I could be wrong, but it sounds like ontology is the study of what things exist. But I wonder what is the name for the study of what changes happen? The study of action, change, motion, etc.
I'm going to use the term metaphysics because while ontology is used as a synonym, some distinguish the former from the latter quite sharply (something along the lines of the study of being itself vs. mere conceptual analysis). Your distinction between change and being is a bit of a false one, I think, and you yourself propose the study of change, of something as if it were a something on its own without reference to anything else. The answer is metaphysics by virtue of the fact that change occurs in beings.
Historically, there was a debate between Parmenides and Heraclitus about exactly being and change; the former concluded that only being exists (think Zeno and his proofs of the non-existence of motion, otherwise known as change) while the latter concluded that only change exists ("you can't step in the same river twice", leaving the world essentially unintelligible). The former flies in the face of our experience: things do change. On the other hand, the latter is absurd if we admit the existence of things at all: it's not that you can't step in the same river twice, Heraclitus, it's that you can't step in the same river once, because even while you take your step, the river changes...as does your foot.
Aristotle's solution, which sought to reconcile being with change, was to define change, briefly, as the transition from potency to act and act to potency. So while the river changes, as does your foot, it is the river that changes, and it is your foot that changes. The change is only accidental, and not substantial, in this case. Changes in substance are still changes in something.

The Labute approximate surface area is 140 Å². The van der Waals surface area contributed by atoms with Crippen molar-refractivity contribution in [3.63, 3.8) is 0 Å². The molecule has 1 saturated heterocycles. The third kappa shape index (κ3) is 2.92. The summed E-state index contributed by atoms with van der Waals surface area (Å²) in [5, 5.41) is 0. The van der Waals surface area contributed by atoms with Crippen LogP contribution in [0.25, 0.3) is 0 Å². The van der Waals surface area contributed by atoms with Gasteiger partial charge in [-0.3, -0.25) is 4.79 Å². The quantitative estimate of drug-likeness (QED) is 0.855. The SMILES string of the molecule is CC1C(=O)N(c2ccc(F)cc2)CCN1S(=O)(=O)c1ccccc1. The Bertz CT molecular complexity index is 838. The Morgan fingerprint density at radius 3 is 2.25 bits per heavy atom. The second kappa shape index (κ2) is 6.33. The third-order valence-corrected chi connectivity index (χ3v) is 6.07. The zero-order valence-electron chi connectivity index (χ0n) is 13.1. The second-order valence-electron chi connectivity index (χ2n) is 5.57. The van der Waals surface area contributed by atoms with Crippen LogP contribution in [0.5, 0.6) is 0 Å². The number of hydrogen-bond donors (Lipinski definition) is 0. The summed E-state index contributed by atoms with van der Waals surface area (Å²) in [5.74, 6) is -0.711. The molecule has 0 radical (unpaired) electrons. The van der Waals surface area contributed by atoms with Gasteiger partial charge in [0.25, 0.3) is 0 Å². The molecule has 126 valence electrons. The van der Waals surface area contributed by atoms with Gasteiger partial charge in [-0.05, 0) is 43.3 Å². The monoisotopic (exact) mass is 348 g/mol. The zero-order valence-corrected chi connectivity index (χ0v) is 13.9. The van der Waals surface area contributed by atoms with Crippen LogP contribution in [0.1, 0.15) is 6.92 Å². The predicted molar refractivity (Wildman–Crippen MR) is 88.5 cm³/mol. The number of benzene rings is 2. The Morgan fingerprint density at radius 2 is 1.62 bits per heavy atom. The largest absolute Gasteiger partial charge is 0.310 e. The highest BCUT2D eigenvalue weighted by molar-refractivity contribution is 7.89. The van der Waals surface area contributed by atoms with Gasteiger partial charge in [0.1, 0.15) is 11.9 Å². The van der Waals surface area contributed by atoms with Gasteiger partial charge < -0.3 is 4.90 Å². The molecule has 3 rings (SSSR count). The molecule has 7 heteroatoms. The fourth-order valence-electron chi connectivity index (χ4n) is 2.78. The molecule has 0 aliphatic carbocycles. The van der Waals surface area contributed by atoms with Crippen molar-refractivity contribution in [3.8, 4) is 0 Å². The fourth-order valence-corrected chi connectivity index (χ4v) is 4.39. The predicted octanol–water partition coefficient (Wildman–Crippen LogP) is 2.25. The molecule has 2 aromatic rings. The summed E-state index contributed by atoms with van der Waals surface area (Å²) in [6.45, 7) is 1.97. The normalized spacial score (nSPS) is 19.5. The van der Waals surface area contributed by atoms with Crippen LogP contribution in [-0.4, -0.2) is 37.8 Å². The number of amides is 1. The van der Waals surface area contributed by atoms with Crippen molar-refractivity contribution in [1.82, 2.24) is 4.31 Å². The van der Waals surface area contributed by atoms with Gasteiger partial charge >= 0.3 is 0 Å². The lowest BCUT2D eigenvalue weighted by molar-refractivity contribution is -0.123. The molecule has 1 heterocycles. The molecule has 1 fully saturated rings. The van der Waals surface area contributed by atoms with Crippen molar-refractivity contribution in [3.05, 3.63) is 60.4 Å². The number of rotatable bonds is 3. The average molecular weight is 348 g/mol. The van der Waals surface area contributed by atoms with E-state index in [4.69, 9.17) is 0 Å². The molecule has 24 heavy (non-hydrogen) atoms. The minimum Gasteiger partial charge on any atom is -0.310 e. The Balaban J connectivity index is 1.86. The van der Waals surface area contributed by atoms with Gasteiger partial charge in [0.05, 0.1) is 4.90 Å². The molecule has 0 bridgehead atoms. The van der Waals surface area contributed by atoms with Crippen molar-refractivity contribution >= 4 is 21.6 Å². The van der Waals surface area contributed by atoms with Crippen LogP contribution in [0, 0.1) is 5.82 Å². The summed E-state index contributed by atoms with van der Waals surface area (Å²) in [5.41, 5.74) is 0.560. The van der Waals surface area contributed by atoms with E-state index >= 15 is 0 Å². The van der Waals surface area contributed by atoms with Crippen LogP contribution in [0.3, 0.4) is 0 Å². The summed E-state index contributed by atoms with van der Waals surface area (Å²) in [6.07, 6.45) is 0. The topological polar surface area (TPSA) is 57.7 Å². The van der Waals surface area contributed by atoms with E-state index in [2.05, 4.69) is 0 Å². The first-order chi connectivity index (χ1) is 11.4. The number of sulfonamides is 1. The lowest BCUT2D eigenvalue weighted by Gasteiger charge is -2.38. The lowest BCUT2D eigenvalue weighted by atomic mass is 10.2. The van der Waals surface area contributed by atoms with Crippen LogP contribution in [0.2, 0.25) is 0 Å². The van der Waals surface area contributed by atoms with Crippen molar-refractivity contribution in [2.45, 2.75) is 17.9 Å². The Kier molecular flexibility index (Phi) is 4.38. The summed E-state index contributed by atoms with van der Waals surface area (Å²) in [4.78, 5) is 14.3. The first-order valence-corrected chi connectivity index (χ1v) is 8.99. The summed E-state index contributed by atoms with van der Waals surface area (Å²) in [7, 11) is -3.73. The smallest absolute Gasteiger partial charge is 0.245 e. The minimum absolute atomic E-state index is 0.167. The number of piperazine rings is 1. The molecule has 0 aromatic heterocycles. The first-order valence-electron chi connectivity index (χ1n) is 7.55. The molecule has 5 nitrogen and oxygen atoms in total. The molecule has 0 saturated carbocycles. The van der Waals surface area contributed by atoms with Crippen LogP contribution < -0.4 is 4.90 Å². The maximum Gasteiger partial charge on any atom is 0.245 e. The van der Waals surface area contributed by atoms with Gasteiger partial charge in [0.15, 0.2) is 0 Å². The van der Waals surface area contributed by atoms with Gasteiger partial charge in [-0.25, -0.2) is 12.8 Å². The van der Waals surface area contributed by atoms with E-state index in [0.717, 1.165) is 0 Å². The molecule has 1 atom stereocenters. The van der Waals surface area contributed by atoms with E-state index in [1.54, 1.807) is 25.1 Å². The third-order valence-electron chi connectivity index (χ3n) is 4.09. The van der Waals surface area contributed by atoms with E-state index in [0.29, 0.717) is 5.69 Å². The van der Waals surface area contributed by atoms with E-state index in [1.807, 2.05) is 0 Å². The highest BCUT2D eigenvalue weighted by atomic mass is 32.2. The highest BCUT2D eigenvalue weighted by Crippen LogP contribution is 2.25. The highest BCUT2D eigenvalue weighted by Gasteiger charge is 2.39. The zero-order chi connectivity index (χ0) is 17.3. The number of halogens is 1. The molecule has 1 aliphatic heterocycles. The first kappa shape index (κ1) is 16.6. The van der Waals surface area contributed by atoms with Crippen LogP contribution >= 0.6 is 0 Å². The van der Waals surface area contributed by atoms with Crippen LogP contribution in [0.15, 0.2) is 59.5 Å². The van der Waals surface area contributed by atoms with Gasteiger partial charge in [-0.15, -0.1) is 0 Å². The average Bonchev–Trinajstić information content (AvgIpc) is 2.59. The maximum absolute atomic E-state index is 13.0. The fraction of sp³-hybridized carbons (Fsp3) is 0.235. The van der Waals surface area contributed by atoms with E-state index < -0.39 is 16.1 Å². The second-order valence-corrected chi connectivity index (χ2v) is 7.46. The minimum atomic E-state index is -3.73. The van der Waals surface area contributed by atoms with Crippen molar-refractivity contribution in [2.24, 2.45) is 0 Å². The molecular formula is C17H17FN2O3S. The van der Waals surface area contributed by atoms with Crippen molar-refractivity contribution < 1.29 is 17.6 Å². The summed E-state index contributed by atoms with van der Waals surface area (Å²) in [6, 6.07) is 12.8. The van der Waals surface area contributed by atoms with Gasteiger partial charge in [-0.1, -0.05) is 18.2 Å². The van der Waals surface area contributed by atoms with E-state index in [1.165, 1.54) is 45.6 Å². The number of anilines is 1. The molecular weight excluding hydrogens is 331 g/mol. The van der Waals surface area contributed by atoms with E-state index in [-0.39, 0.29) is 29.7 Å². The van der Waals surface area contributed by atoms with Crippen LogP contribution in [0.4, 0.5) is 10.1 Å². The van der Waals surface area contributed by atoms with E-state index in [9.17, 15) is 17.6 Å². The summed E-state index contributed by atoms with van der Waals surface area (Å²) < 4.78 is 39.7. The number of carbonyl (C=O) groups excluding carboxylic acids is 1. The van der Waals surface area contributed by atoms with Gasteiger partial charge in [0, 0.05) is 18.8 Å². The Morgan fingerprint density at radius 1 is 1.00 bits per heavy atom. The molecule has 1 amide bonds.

I think the question is clear. I don't think that there is such a term. The lack of a term, may show that the predominant tendency (within Western Euopean metaphysics) is to take impermenance/change as illusory, so needs not be blessed with a name, and 'Being' is more primary, is more real so its study is thus baptised Ontology.
It seems obvious that the question of impermanance/change does not then go away, but becomes subsumed within that of Being/Ontology.
A term for impermance/change seems to be a very useful thing; I suspect such a term could be imported from the Buddhist tradition where such a study is taken to be primary as Being/Essence is Sunya (nothing).
this question i think is a bit vague. maybe a question in response would be can you cite an ontological position which neglects change .. To frame the question in Heidegger's terminology ontology is grounded in the question 'what is being?', and guided by the question 'what are beings?' - for Heidegger the answer to the first question is found through interrogation of the second , so in relation to your question the fact that beings cannot escape change means it's impossible not to consider it in relation to Being, thus it's a neccesary thing to 'study' in the question of ontology.
There are many formulations of the nature of change within ontological prilosophy, Spinoza for eg.'s notion of conatus, that entities strive to preserve themselves within their present mode by avoiding entering into relations with their environment which tend towards decomposition, or Nietzsche who says the will to power in every entity forces it to reach always beyond what it is in order to overcome it's present mode of being and become stronger, more powerful .. i think there are innumerable examples showing how the study of change is included within the nature of ontological investigation.